The sun lounge is provided with a back rest 6 which is pivotally connected at 7 to the seat portion 1. The back rest 6 is supported by two struts 8 and 9 which at their lower ends are engaged in corresponding ones of a plurality of grooved steps 10. The upper ends of the struts 8, 9 are shaped to form arm rests 11, 12 respectively.
The seat portion and legs are preferably moulded from plastics material (such as polypropylene) in a single piece whilst the back rest 6 and struts 8, 9 are similarly preferably moulded from plastics material, each in a separate piece. Thus the sun lounge is able to be formed from four moulded pieces which can be transported in a knockdown condition and assembled after transportion.
As seen in FIG. 3, the back seat 6 is hinged to the seat portion 1 by means of a part-cylindrical though 17 which extends along the line of pivot 7 and which receives in a snap-in and rotatable engagement, a protrusion 18. The protrusion 18 extends along the lower edge of the back rest 6 and has a partially circular transverse cross-section with an external diameter approximately equal to that of the internal diameter of the trough 17 on the seat portion 1. By such means, the back rest 6 is able to be quickly and easily snapped into the seat portion 1 and pivoted in relation thereto.
Similarly, the struts 8, 9 are pivotally connected to the back rest 6 at locations 13 and 14 respectively. The detail of the pivotal engagement between the struts 8, 9 and back rest 6 is illustrated in FIGS. 7 and 8. The pivotal engagement is the same for both struts 8 and 9 although only the arrangement for strut 8 is illustrated.
As seen in FIG. 7, at the side 30 of the back rest 6 a generally cylindrical pin 31 is provided. The pin 31 has a cylindrical shoulder 32 which is received within a circular recess 33, the arrangement being such that shoulder 32 and recess 33 form a bearing. The pin 31 itself passes through a circular aperture 34 into the interior 35 of strut 8. As seen in FIG. 8, the pin 31 is provided with two generally rectangular bosses 36 located just inside the interior 35 and opposed to each other. The aperture 34 is also provided with two opposed grooves 37 which are of slightly larger than, but generally similar dimensions to, those of the bosses 36.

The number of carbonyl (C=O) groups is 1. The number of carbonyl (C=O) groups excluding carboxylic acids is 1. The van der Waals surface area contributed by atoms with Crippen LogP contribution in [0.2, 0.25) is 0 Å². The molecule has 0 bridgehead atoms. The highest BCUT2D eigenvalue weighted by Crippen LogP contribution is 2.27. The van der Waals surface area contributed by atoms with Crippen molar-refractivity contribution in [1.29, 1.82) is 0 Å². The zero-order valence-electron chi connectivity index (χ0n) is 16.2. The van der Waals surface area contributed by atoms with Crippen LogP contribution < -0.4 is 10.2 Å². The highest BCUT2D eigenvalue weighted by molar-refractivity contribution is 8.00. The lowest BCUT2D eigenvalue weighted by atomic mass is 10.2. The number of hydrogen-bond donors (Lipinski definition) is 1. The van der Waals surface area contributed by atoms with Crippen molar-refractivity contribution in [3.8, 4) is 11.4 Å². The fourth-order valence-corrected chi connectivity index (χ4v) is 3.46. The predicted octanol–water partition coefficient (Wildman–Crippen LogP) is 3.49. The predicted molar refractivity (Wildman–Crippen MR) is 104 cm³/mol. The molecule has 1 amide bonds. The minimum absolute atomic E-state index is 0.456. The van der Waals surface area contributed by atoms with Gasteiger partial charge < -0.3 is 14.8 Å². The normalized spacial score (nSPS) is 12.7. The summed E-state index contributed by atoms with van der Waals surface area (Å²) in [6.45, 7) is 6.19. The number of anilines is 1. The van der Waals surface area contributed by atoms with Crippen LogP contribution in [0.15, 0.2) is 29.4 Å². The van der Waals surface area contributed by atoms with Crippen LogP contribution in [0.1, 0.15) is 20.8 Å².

It will be apparent that with the strut 8 and the back rest 6 correctly aligned, the pin 31 can be passed into (or withdrawn from) the interior 35. Thereafter as the back rest 6 and strut 8 move relative to each other, the shoulder 32 is maintained engaged with recess 33 since the bosses 36 engage the inner surface of the strut 8 adjacent to the aperture 34. In this way a secure, pivotable arrangement is achieved which is releasable by the use of manual tools (not illustrated).
As seen in FIGS. 4 to 6 each of the lower ends 20, 21 of the struts 8, 9 are provided with two horizontally extending lugs 22 and 23. The lugs 22, 23 are able to pass through a transverse slot 24 in order to locate the end 20 of strut 8, as seen in FIG. 6, within a longitudinal slot 25 located in each of the rear legs 4, 5.
The longitudinal slot 25 has a width slightly less than the length of transverse slot 24, so that once the end 20 has been engaged with longitudinal slot 25 and moved away from transverse slot 24, the lugs 22, 23 retain the end 20 of strut 8 within the longitudinal slot 25. This applies whether end 20 is engaged in one of the grooved steps 10 or is moving between the grooved steps 10.
It will be apparent from FIG. 1 and FIGS. 9 to 11 that the angle of inclination of the back rest 6 can be adjusted by determining which pair of grooves 10 are engaged by the lower ends 20, 21 of the struts 8, 9. As seen in FIGS. 9 and 10 in particular, the angle of inclination of the back rest 6 can be easily adjusted by this means between a substantially upright position and a plurality of more and more inclined positions. In the position illustrated in FIG. 5, the lower ends of the struts 8, 9 are engaged with the lowermost grooves 10 thereby lowering the back rest 6 to a substantially horizontal rest position at which the sun lounge can be used as a bed.
As further illustrated in FIG. 12, with the sun lounge in the configuration illustrated in FIG. 11, a plurality of the sun lounges can be stacked one above the other thereby resulting in a substantial saving in storage volume required when such sun lounges are not needed, due to inclement weather for example. It will be apparent from FIGS. 1, 2 and 12 that the relatively thin wall section of the legs accommodates the front legs 2, 3 and the upper portion of the struts 8, 9 when two or more of the sun lounges are stacked one above the other.